Exploring the relationship between quality of life and mental health problems in children: implications for measurement and practice
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Quality of life is typically reduced in children with mental health problems. Understanding the relationship between quality of life and mental health problems and the factors that moderate this association is a pressing priority. This was a cross-sectional study involving 45,398 children aged 8–13 years from 880 schools in England. Self-reported quality of life was assessed using nine items from the KIDSCREEN-10 and mental health was assessed using the Me and My School Questionnaire. Demographic information (gender, age, ethnicity, socio-economic status) was also recorded. Quality of life was highest in children with no problems and lowest in children with both internalising and externalising problems. There was indication that quality of life may be reduced in children with internalising problems compared with externalising problems. Approximately 12 % children with mental health problems reported high quality of life. The link between mental health and quality of life was moderated by gender and age but not by socio-economic status or ethnicity. This study supports previous work showing mental health and quality of life are related but not synonymous. The findings have implications for measuring quality of life in child mental health settings and the need for approaches to support children with mental health problems that are at particular risk of poor quality of life.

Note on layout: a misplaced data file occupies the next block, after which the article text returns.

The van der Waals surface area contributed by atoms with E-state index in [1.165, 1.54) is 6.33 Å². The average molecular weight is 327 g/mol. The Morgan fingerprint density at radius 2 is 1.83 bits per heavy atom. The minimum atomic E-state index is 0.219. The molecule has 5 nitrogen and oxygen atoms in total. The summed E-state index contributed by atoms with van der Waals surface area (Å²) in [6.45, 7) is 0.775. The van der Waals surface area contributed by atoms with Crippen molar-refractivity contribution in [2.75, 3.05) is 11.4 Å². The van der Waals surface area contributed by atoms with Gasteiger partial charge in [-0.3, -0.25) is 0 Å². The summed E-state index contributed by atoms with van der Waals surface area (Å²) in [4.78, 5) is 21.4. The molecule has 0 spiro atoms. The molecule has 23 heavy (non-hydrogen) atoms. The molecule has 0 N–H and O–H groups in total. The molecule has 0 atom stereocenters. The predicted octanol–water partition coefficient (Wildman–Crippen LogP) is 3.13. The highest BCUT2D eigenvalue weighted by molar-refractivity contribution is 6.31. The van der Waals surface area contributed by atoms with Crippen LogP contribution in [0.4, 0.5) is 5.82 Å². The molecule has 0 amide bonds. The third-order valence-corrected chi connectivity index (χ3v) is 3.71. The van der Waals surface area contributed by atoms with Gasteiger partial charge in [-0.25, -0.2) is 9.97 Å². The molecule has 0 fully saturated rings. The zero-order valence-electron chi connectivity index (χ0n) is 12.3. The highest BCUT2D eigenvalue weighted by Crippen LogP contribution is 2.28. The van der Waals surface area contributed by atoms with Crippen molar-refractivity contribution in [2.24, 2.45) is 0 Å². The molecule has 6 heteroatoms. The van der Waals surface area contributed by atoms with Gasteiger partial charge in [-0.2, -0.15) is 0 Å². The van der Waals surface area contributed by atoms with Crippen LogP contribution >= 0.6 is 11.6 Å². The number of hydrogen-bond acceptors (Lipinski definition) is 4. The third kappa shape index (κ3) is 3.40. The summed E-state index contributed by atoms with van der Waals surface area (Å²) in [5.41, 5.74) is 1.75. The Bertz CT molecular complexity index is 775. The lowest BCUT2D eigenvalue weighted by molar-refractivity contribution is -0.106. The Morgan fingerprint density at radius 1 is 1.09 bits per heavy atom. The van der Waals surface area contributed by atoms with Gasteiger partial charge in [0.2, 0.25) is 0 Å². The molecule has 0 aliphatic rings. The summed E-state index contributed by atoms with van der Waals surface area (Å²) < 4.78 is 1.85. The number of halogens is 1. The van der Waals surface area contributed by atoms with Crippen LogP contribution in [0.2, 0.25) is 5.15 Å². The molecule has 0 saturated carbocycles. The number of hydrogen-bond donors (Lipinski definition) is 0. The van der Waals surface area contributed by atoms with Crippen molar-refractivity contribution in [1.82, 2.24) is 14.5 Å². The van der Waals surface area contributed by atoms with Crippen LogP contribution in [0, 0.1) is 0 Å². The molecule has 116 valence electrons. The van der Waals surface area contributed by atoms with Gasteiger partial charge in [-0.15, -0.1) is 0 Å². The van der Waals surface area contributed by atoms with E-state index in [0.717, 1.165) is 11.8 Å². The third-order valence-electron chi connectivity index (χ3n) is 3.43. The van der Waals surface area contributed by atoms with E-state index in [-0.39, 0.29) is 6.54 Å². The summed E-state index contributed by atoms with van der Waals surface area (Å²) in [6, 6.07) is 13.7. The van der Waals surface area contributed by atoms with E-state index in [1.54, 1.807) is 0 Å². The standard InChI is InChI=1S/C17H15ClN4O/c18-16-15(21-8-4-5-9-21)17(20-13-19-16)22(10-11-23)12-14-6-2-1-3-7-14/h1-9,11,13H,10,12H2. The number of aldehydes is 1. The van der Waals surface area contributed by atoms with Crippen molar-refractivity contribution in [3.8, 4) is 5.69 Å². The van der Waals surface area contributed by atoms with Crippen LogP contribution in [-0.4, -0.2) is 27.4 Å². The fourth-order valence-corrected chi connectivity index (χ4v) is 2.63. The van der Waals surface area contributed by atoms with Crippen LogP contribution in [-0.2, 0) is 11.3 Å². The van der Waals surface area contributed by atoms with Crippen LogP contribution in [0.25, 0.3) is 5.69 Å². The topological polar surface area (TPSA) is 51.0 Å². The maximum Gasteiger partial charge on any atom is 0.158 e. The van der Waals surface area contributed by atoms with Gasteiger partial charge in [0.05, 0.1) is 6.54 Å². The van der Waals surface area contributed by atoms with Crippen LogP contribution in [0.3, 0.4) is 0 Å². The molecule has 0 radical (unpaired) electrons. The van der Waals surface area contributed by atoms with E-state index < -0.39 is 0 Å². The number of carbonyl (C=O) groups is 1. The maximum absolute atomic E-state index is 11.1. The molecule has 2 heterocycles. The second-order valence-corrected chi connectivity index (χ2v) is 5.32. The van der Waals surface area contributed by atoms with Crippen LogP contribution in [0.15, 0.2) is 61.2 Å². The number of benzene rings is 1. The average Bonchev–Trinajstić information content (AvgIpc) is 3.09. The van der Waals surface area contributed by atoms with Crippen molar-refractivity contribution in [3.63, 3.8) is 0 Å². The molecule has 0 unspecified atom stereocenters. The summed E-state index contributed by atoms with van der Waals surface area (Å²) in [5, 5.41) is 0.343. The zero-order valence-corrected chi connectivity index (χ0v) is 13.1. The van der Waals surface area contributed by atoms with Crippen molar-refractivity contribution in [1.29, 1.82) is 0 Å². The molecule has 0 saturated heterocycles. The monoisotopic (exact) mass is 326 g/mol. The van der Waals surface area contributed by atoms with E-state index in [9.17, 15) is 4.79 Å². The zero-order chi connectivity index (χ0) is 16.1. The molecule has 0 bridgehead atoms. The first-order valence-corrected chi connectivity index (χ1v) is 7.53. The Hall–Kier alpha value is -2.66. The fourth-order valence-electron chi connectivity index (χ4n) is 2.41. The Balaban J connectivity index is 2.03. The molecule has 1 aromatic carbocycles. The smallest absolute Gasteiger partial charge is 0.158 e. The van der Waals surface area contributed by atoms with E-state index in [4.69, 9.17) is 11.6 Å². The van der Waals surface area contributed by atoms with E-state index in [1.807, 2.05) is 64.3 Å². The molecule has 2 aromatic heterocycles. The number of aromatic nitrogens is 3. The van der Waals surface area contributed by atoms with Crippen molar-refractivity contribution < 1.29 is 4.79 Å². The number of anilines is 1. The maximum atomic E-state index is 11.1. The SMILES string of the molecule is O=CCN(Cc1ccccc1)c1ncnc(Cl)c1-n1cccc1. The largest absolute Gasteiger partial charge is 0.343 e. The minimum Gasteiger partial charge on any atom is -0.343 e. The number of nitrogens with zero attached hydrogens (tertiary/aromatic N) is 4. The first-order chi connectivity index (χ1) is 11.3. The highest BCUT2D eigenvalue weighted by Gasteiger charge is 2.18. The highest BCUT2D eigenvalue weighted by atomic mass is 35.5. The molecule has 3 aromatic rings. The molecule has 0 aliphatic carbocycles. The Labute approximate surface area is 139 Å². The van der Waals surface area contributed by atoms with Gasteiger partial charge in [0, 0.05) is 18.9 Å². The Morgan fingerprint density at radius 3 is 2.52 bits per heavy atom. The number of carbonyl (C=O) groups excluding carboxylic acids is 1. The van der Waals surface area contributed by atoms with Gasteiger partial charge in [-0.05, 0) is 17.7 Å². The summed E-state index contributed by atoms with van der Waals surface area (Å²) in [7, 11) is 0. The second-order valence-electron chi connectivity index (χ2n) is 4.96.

KeywordsQuality of life Mental health Child Adolescent
The authors thank the Department for Children, Schools and Families (now Department for Education), England, for funding the research. They are grateful to the members and advisors of the research group involved in the wider project, and the staff and students of participating schools for their contributions to this research.
Compliance with ethical standards
Conflict of interest
The authors declare that they have no conflict of interest.
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